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Celebrating the 19th Amendment and Stories of Chippewa Valley Women

A vintage postcard featuring two children. The young girl is telling the young boy about why she deserves to vote

"Votes for Women" postcard, from the collections of the Library of Congress.

One hundred years ago the passage of the 19th Amendment, establishing the constitutional right of women to vote, had a profound impact on our nation as a whole and within our communities. This achievement was a hard-won victory for generations of suffragettes and an important step towards equal voting rights for all. In celebration of this centennial, undergraduate student curators and librarians and McIntyre Library have created an online exhibit that celebrates the local history of the 19th Amendment. This online exhibit, created in Summer 2020, brings together documents and photos to tell the stories of Chippewa Valley women and the suffrage movement.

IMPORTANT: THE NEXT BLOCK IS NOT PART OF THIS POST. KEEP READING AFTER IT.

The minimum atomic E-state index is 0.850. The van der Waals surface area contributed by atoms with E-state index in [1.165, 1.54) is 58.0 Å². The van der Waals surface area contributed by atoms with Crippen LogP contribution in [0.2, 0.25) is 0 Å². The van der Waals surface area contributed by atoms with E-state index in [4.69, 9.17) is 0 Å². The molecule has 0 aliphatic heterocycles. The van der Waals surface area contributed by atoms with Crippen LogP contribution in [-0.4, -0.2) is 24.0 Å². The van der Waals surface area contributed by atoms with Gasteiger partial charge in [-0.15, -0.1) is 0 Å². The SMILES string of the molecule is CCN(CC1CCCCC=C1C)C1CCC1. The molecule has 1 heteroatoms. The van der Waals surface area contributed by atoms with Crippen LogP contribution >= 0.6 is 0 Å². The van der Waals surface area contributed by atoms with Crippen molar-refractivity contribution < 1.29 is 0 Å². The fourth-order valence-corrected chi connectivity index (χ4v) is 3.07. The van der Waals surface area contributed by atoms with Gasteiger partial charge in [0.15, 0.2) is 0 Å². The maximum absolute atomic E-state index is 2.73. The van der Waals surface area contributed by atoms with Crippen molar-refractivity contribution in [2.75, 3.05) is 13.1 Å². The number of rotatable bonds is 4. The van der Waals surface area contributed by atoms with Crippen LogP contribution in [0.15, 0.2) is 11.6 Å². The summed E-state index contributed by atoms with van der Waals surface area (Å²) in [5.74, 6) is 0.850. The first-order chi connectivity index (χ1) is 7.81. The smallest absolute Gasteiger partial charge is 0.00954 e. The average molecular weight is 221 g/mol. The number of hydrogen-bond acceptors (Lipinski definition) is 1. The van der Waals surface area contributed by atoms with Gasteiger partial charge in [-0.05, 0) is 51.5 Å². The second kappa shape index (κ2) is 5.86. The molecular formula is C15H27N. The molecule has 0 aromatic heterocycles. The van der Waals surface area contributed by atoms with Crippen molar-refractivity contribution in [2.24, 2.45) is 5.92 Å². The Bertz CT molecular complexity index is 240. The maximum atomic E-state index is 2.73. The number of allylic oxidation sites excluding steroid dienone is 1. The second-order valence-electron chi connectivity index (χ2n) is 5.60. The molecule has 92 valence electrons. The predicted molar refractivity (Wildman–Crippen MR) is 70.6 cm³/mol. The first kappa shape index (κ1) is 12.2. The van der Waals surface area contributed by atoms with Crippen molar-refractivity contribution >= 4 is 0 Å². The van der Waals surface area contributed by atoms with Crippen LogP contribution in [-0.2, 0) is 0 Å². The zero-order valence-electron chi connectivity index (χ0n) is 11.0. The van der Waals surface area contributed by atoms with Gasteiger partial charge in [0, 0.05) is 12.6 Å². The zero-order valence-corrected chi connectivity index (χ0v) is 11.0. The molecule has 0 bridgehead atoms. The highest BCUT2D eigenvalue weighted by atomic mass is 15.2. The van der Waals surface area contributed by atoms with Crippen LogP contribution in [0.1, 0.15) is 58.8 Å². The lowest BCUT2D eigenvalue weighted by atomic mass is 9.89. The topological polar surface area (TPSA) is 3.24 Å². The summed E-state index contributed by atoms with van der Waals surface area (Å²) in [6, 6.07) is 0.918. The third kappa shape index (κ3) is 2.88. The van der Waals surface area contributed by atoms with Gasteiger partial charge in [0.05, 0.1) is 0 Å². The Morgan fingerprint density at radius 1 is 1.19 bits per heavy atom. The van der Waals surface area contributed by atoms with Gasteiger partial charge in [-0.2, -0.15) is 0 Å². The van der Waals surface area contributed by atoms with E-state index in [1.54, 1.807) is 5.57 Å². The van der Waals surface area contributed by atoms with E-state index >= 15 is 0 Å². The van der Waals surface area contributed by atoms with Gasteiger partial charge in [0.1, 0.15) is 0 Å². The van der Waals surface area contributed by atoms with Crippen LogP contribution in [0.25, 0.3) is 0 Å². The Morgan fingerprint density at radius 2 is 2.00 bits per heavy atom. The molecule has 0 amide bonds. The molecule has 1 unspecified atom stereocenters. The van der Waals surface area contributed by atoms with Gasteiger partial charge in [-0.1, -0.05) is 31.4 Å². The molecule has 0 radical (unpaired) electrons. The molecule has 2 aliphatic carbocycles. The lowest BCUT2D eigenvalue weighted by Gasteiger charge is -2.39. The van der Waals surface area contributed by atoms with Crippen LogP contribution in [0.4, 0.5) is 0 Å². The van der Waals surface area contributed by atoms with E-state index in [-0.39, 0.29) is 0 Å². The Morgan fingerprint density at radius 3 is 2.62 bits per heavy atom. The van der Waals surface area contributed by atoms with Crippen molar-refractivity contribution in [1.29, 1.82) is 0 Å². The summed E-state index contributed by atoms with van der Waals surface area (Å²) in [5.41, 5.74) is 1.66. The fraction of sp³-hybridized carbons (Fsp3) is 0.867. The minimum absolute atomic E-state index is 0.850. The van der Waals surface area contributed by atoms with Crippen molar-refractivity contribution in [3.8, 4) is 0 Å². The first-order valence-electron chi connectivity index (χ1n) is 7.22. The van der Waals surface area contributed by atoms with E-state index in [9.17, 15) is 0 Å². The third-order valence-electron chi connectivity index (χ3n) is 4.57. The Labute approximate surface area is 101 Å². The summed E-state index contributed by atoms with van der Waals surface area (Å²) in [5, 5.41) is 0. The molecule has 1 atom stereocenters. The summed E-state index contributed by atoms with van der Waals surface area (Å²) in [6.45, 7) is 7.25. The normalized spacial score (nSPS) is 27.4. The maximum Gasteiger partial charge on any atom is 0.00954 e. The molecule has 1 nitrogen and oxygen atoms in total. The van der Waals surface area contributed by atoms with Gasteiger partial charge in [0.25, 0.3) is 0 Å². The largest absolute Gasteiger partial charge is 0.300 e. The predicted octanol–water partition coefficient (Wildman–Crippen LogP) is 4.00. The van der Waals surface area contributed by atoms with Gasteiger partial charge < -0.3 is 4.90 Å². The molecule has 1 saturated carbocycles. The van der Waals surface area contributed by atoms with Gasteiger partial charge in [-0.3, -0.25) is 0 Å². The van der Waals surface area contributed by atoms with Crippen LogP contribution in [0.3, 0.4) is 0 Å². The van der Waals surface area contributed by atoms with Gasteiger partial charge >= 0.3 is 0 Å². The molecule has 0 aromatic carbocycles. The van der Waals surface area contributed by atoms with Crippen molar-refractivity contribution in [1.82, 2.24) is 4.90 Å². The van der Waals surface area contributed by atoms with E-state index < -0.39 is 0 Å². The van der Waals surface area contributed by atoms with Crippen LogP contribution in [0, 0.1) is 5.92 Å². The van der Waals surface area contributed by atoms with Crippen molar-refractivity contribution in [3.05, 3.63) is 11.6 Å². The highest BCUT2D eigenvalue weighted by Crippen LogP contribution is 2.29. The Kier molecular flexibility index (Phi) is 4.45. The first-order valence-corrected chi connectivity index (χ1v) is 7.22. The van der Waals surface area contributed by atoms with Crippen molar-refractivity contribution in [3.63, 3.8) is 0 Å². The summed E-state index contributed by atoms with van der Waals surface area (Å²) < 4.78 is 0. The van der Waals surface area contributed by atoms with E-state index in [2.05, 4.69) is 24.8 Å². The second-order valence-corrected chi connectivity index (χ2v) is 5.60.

View the Online Exhibit:

The exhibit focuses on people and moments in the Chippewa Valley that help illustrate the local history of the women’s suffrage era. “Visit” the exhibit from the comfort of your home to learn about local women’s suffrage organizations, anti-suffrage sentiments, the Wisconsin 1912 referendum, women in WWI, and the winning of the vote. Explore this exhibit to reflect on the passage of the 19th Amendment and its significance for women then and now. As many of us prepare to cast our votes in the 2020 election, take a moment to look back at some of the stories of Chippewa Valley women who fought for (and against) women’s suffrage in the early 20th century.